Once Upon a Time in America (1984) - Plot Summary Poster


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  • A former Prohibition-era Jewish gangster returns to the Lower East Side of Manhattan over thirty years later, where he once again must confront the ghosts and regrets of his old life.

  • Epic tale of a group of Jewish gangsters in New York, from childhood, through their glory years during prohibition, and their meeting again 35 years later.

  • Complex tale of the life of New York gangsters from the period of the early 1900's through prohibition, and climaxing in their subsequent reunion in the 1960's. Loyal childhood friends enter a life of crime together that inevitably leads to tragedy.

  • Epic, episodic, tale of the lives of a small group of New York City Jewish gangsters spanning over 40 years. Told mostly in flashbacks and flash-forwards, the movie centers on small-time hood David 'Noodles' Aaronson and his lifelong partners in crime; Max, Cockeye and Patsy and their friends from growing up in the rough Jewish neighborhood of New York's Lower East Side in the 1920s, to the last years of Prohibition in the early 1930s, and then to the late 1960s where an elderly Noodles returns to New York after many years in hiding to look into the past.


The synopsis below may give away important plot points.


  • The story is divided among three distinct time periods: the early 1920s, the early 1930s and the year 1968. The story is also jumps back and forth between these times and is summarized chronologically here.

    In 1968, David "Noodles" Aaronson (Robert De Niro), returns to the Lower East Side of Manhattan, NY following a prolonged absence. He has been called back to his old neighborhood under mysterious circumstances; he's received a notice from a local rabbi telling him that the cemetery in his old neighborhood is being closed and the remains of those buried there are being moved. He sets himself up in with a room in a bar owned by an old friend, Fat Moe (Larry Rapp), and begins to investigate the summons he received. Noodles is suspicious of the letter, thinking he's been called back to see to the reburial of his old friends, Patrick "Patsy" Goldberg (James Hayden), Philip "Cockeye" Stein (William Forsythe), and Max Bercovic (James Woods), who he used to be in a gang with. Noodles believes someone is seeking revenge against him.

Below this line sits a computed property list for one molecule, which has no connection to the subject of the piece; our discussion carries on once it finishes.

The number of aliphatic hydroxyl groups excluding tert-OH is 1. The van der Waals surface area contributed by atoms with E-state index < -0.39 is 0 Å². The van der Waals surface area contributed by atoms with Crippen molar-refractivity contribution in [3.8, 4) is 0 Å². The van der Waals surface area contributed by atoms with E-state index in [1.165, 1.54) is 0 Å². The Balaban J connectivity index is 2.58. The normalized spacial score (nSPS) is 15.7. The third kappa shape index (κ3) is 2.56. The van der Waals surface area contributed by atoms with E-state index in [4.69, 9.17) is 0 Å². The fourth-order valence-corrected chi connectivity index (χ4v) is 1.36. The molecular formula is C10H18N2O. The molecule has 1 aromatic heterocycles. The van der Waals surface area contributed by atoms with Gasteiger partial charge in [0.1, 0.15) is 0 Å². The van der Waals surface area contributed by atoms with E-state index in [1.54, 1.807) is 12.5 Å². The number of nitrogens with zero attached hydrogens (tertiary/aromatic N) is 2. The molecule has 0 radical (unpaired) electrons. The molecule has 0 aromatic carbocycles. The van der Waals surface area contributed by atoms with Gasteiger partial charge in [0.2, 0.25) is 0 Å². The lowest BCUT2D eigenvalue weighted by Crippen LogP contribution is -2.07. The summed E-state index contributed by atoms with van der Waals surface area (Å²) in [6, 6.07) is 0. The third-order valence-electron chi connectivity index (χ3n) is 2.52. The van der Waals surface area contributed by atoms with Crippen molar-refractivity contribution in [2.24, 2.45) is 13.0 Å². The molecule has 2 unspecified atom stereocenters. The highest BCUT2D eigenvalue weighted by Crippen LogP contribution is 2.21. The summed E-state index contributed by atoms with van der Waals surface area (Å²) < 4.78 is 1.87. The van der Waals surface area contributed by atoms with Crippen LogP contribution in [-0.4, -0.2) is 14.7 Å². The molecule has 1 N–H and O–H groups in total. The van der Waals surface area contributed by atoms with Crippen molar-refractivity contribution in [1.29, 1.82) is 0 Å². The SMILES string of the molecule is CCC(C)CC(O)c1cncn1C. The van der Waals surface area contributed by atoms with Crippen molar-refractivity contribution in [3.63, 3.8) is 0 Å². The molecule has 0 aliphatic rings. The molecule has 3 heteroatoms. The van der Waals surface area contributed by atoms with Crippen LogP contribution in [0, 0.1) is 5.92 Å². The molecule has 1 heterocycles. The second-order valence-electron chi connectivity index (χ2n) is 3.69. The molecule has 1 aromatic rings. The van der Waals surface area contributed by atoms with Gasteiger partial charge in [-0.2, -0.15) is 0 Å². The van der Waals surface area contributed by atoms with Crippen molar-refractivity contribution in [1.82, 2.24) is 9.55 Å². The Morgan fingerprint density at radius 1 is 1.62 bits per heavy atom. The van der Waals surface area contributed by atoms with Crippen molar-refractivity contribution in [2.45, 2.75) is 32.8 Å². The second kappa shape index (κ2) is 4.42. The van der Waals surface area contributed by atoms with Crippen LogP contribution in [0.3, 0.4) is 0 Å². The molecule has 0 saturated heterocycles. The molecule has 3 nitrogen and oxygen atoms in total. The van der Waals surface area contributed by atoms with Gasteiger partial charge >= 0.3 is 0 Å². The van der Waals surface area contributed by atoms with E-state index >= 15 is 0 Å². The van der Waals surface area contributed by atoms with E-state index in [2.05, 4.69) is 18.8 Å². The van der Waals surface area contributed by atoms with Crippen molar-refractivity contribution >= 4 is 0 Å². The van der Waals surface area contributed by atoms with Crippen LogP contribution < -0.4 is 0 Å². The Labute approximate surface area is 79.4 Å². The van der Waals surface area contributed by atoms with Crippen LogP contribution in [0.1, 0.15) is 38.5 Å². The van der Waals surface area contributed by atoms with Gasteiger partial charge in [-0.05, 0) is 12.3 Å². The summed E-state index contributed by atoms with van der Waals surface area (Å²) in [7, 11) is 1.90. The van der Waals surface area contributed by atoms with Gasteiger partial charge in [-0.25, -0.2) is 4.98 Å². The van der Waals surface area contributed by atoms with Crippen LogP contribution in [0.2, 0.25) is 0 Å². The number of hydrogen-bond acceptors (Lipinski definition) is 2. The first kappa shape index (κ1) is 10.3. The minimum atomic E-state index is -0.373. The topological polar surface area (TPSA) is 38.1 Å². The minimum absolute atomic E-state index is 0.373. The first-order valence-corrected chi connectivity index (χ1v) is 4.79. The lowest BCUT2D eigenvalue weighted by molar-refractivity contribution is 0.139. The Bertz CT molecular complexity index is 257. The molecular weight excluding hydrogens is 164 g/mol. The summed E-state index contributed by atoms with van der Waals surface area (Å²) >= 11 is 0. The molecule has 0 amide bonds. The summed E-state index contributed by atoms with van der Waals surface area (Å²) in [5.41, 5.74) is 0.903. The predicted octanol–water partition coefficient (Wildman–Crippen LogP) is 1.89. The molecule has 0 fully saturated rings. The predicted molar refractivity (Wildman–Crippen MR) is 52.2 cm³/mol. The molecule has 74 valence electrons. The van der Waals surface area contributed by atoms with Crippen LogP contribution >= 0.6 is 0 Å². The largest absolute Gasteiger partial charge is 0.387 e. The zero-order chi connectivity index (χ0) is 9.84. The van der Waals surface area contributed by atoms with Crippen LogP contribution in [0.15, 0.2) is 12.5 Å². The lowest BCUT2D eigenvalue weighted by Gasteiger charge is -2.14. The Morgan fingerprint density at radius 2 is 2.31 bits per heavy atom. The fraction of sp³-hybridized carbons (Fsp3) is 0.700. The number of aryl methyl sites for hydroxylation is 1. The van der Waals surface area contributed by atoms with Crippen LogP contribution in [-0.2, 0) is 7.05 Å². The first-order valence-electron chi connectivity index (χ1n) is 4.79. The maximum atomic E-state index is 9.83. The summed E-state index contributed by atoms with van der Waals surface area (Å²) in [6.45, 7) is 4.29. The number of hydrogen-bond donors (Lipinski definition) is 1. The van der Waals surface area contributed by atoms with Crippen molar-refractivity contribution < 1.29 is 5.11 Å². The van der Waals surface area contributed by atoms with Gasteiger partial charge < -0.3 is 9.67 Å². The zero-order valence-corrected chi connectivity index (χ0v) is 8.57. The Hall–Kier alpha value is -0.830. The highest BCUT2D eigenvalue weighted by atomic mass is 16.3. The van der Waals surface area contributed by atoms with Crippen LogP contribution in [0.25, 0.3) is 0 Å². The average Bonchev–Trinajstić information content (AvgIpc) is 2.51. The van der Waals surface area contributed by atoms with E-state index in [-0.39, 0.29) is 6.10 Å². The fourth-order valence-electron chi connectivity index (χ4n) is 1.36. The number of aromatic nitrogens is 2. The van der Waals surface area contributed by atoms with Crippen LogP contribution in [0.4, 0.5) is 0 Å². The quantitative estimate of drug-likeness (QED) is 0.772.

In the earliest time period, the early 1920s, the boys grow up in poverty in a Jewish neighborhood of the Lower East Side. They ostensibly work for a young local gangster named Bugsy, however, Noodles and his friends Patsy, Cockeye, and Dominic, have ambitions to strike out on their own. One day, while attempting to roll a drunk, they are foiled in their plot by Max, who is just moving into the neighborhood with his mother. He keeps the drunk's pocket watch and leaves the boys to be harassed by a policeman, Whitey (whom the boys call "Fartface") who constantly bullies them. Noodles finds Max later and demands the watch back. Whitey happens by and takes the watch for himself. Noodles and Max come to admire each others resolve and decide to be friends. Though Noodles and Max share the leadership of the gang, it is Max who is the more charismatic and makes most of the decisions for them.

    One day Patsy spies Whitey walking along the rooftops of the neighborhood and follows him. Patsy immediately realizes that Whitey is going to see their pre-teen (and physically matured) friend, Peggy, who prostitutes herself. The boys catch Whitey in the act and photograph him; Patsy quickly disappears with the film plate. Whitey acquiesces to their demands that, as the new gang in the area, he pay them as much in tribute as he does Bugsy and that he do some enforcement work for them. They also get their watch back from him and make him pay for Noodles and Max to have sex with Peggy.